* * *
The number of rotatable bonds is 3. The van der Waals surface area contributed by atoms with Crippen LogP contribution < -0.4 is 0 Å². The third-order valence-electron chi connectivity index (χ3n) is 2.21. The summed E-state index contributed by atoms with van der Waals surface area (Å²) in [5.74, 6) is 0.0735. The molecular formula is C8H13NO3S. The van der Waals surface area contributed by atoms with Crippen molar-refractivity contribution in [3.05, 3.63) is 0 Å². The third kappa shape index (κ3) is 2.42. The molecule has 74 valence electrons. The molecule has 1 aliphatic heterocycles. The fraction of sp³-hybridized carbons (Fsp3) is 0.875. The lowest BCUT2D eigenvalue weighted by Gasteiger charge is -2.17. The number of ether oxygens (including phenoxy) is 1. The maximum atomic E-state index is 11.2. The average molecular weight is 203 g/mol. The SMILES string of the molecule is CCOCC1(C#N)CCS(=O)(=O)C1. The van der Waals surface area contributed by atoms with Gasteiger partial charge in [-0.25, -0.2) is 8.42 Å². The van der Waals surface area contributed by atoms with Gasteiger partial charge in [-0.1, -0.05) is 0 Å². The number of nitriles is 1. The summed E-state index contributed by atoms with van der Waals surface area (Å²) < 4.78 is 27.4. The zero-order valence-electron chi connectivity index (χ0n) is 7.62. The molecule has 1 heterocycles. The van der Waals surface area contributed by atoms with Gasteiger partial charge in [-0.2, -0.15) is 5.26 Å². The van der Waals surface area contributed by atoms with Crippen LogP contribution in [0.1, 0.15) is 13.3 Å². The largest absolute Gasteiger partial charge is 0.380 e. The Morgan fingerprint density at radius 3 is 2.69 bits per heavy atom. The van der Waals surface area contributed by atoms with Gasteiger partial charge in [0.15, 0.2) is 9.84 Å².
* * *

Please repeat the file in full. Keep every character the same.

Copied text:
The number of rotatable bonds is 3. The van der Waals surface area contributed by atoms with Crippen LogP contribution < -0.4 is 0 Å². The third-order valence-electron chi connectivity index (χ3n) is 2.21. The summed E-state index contributed by atoms with van der Waals surface area (Å²) in [5.74, 6) is 0.0735. The molecular formula is C8H13NO3S. The van der Waals surface area contributed by atoms with Crippen molar-refractivity contribution in [3.05, 3.63) is 0 Å². The third kappa shape index (κ3) is 2.42. The molecule has 74 valence electrons. The molecule has 1 aliphatic heterocycles. The fraction of sp³-hybridized carbons (Fsp3) is 0.875. The lowest BCUT2D eigenvalue weighted by Gasteiger charge is -2.17. The number of ether oxygens (including phenoxy) is 1. The maximum atomic E-state index is 11.2. The average molecular weight is 203 g/mol. The SMILES string of the molecule is CCOCC1(C#N)CCS(=O)(=O)C1. The van der Waals surface area contributed by atoms with Gasteiger partial charge in [-0.25, -0.2) is 8.42 Å². The van der Waals surface area contributed by atoms with Gasteiger partial charge in [-0.1, -0.05) is 0 Å². The number of nitriles is 1. The summed E-state index contributed by atoms with van der Waals surface area (Å²) < 4.78 is 27.4. The zero-order valence-electron chi connectivity index (χ0n) is 7.62. The molecule has 1 heterocycles. The van der Waals surface area contributed by atoms with Gasteiger partial charge in [-0.2, -0.15) is 5.26 Å². The van der Waals surface area contributed by atoms with Crippen LogP contribution in [0.1, 0.15) is 13.3 Å². The largest absolute Gasteiger partial charge is 0.380 e. The Morgan fingerprint density at radius 3 is 2.69 bits per heavy atom. The van der Waals surface area contributed by atoms with Gasteiger partial charge in [0.15, 0.2) is 9.84 Å².